May 30, 2017

To Revise or to Move On?

2-pens-writingStudents often ask us in our six-month course about which course of action is better—to revise as they go or to just keep writing and get it all out. As is the case with most things in life, there’s not a one-size-fits-all answer. It depends on your disposition, the level of feedback you’re getting from a coach, teacher, or editor, and how much the revisions might impact the bones of your story.

The case for revising as you go
When you revise as you go, you are engaging in a learning process in addition to a creative process. You are integrating edits and getting clear about certain tendencies you might have in your writing. For instance, maybe you overuse a particular sentence construction, or you may omit metaphors and similes altogether, leaving the language a little flat. Perhaps it’s bigger picture—that you’re telling, not showing, and part of the remedy would be to slow down and do more descriptive writing. If you have the wherewithal to revise in the immediate aftermath of getting feedback back from your editor, you will learn a lot about your writing, and you can fix your story as you go. Depending on the feedback, revision can extend to large-scale storyline changes even. Revising as you go is also a solid strategy for those writers who hope to have a relatively clean first draft. For a lot of writers it’s worth the extra effort to tidy up each chapter, post-feedback, knowing they’re putting in hours now for later gains.

The case for keeping on
For any writer who knows they get mired in the details of revision, there’s really no choice but to move on. For some writers, the editorial process requires them to wear a totally different hat. They cannot multitask and might even feel they lose their creative juice when they try to switch between writing and revising. Many writers are anxious to see where their story takes them, and the idea of getting through the middle and to the end more slowly—as a result of revising as they go—is about as motivating as showing up for an underpaid, boring job. If you’re in this camp, don’t torture yourself. Writing a book is hard enough as it is. But understand that the consequence of not revising as you go will be a more unwieldy first draft, and that you will end up needing to comb through your manuscript a few extra times to preen, streamline, and polish.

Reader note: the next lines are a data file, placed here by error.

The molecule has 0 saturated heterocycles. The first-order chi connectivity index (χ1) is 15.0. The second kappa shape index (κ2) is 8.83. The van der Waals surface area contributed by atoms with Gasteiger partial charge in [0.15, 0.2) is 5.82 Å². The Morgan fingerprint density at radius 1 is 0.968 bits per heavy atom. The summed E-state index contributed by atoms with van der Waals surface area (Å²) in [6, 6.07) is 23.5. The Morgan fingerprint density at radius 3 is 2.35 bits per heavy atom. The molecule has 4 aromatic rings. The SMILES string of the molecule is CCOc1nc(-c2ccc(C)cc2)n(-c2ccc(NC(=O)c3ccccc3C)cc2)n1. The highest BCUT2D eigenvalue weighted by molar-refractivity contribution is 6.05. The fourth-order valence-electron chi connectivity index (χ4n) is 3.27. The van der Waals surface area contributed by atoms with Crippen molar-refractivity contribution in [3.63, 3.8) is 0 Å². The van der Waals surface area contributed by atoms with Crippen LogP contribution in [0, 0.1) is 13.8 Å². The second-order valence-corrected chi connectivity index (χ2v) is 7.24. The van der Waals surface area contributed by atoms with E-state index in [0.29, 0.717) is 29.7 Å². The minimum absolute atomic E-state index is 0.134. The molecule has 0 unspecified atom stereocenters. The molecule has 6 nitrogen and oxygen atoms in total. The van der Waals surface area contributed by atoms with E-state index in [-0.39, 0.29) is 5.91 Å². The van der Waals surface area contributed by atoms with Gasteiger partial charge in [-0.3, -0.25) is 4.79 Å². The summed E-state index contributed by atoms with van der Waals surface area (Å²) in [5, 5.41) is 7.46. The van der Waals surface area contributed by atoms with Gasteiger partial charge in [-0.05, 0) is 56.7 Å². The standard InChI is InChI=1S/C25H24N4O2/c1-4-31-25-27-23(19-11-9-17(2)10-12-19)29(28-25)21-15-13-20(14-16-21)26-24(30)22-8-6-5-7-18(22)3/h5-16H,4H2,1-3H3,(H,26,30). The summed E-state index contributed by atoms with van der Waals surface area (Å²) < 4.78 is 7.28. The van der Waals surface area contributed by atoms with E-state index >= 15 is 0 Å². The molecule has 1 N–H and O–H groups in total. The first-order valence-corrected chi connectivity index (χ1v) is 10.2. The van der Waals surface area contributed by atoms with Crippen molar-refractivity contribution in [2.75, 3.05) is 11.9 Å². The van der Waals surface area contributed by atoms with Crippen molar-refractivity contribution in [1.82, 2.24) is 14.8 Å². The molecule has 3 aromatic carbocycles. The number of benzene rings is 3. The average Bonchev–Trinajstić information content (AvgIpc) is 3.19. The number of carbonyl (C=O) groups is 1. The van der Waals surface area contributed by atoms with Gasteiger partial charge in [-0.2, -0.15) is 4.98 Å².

And, of course, there’s always a middle ground
There are all kinds of strategies for any writer who wants to straddle the in between space. Anyone so intent on revision that they start to feel like they’re wading through mud, writing too few words and feeling frustrated, must find ways to keep going. On the flip side, those authors who can’t stand the idea of any revision are inadvertently creating more work for themselves later because no human being can hold the entirety of their own story. I’ve worked with too many authors who forget the order and sequencing of their own story and and who return to their edits after their entire book is complete only to be hit head-on by complete overwhelm.

Here are some middle-ground ideas for dealing with feedback.

  • Accept all your editor’s changes except for the big-picture queries so you at least have a relatively “clean” file to come back to later.
  • Take “chapter notes” in your own words after you complete a chapter. Read all the edits and make sure you understand all the comments. Give yourself comprehensive directions for what you want and need to do when you come back, so that if you return to this chapter six months or a year from now your notes will jog your memory and give you a clear roadmap.
  • If you’re working in later chapters and you receive notes about things that have not been properly seeded or contextualized, open up a clean Word document and keep a running list of ideas, characters, plotlines, etc. that you know you’ll need to plant earlier in the book. Later you can do a focused pass on your manuscript to look for the best places to insert a “first mention” of those things being noted by your editor as being brought up for the first time too late.
  • Print out each chapter as you complete it and put it in a three-ring binder. When you get feedback that impacts previous chapters, write notes in the margins of those printed-out chapters. This keeps you out of your computer files, but helps you notate important ideas for later revisions.
  • Be clear! Write clearly, think clearly, and execute your vision clearly. Don’t leave shorthand notes, even if you think you’ll remember later. You’re juggling a lot—a lot of content, ideas, and memories—so give yourself the gift of being your own good secretary.

Let us know what works best for you. Do you recognize yourself in the scenarios above? Do you know that you’re the type of writer who needs to revise as you go, or who absolutely cannot—and why? We want to hear from you.

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